Gareth Huw Davies

Environment Blog

Slow start for electric car revolution

Not many electric cars - yet

There’s been a slow start to the UK’s electric car revolution.

534 electric vehicles (EVs) were registered to the government’s plug-in car grant during the first quarter of 2011. So far, 213 have been delivered, mainly Nissan Leafs.

UK government junior transport minister Norman Baker revealed the figures to Parliament.

A government-funded incentive scheme, paying £5000 to people who buy the cars, helps offset the higher price of the vehicles. They cost typically at least a third more than conventionally-powered equivalents.

The Leaf costs about £28,000.

Sales will obviously rise as more of the nine cars that qualify for the grant come onto the market. They include Vauxhall’s Ampera, the Volt from Chevrolet and the  all-electric version of Toyota’s Prius hybrid.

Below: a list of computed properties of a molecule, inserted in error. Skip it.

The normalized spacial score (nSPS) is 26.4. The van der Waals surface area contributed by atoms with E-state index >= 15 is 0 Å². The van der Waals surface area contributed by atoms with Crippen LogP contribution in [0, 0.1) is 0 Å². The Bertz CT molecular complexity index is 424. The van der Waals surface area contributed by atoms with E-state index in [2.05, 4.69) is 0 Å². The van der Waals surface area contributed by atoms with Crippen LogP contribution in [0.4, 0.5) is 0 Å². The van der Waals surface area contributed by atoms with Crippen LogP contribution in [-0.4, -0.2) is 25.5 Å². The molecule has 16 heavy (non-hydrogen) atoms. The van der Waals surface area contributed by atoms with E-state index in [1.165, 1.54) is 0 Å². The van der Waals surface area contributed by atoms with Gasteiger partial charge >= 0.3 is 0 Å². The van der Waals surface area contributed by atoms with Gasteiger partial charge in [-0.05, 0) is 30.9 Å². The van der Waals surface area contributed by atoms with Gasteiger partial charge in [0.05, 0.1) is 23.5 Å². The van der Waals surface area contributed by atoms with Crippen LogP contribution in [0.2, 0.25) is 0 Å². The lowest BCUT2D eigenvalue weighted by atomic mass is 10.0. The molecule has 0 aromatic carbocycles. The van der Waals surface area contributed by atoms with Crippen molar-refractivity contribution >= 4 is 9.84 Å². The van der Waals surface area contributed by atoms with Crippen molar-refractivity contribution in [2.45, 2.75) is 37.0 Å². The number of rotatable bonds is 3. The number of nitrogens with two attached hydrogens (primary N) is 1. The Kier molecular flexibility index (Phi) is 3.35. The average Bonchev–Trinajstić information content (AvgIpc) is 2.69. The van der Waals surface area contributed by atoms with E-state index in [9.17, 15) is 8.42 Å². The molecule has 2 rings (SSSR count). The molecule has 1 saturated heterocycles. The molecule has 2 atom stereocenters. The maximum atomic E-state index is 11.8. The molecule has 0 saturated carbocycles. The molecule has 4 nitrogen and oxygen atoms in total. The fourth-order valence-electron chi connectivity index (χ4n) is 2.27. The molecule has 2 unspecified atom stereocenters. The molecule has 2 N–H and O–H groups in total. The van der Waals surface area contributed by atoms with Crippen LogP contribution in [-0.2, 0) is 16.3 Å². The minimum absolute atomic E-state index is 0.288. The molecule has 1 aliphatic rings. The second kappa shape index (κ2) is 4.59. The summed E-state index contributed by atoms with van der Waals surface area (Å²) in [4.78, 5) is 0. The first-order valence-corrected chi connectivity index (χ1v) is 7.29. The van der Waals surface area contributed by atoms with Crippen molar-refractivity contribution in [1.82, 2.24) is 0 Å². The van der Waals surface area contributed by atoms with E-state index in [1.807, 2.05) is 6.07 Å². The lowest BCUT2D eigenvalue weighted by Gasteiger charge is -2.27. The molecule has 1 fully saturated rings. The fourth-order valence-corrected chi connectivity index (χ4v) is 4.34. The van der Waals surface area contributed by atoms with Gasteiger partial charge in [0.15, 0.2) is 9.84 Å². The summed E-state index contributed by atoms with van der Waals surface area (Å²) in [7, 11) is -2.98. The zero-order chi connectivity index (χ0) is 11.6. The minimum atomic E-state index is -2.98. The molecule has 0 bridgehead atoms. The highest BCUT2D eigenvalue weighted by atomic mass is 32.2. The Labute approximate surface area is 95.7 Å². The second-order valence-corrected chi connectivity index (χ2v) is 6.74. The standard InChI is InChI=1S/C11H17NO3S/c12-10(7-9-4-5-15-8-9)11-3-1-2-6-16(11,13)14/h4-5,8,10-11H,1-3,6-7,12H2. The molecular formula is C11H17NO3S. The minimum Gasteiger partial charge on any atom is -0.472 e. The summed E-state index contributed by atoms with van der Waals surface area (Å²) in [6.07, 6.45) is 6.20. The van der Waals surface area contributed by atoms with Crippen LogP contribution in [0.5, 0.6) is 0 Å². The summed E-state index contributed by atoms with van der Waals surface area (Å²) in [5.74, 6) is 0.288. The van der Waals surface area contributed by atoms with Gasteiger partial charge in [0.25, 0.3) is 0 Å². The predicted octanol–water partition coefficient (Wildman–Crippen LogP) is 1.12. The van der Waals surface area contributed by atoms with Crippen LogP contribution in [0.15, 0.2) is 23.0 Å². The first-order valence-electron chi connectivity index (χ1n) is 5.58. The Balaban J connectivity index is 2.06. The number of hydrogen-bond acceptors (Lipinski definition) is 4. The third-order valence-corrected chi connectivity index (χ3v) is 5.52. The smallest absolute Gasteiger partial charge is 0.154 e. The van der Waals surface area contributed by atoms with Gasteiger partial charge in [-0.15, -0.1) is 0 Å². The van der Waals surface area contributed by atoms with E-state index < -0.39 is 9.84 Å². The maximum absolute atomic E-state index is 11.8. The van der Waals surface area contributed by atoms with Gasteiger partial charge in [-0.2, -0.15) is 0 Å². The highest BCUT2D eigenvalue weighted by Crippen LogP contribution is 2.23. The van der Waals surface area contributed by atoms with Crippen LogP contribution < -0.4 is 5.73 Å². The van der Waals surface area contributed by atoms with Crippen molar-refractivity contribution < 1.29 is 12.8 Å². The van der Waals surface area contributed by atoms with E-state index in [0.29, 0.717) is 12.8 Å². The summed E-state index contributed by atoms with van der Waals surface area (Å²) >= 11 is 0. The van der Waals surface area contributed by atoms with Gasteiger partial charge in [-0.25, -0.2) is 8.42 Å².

The AA calculates electric car running costs at about 2p per mile, against around 14p per mile for a similar-sized petrol or diesel car. They pay no vehicle excise duty, have cheaper insurance premiums, are exempt from London’s Congestion Charge and can be charged for free at some public car parks.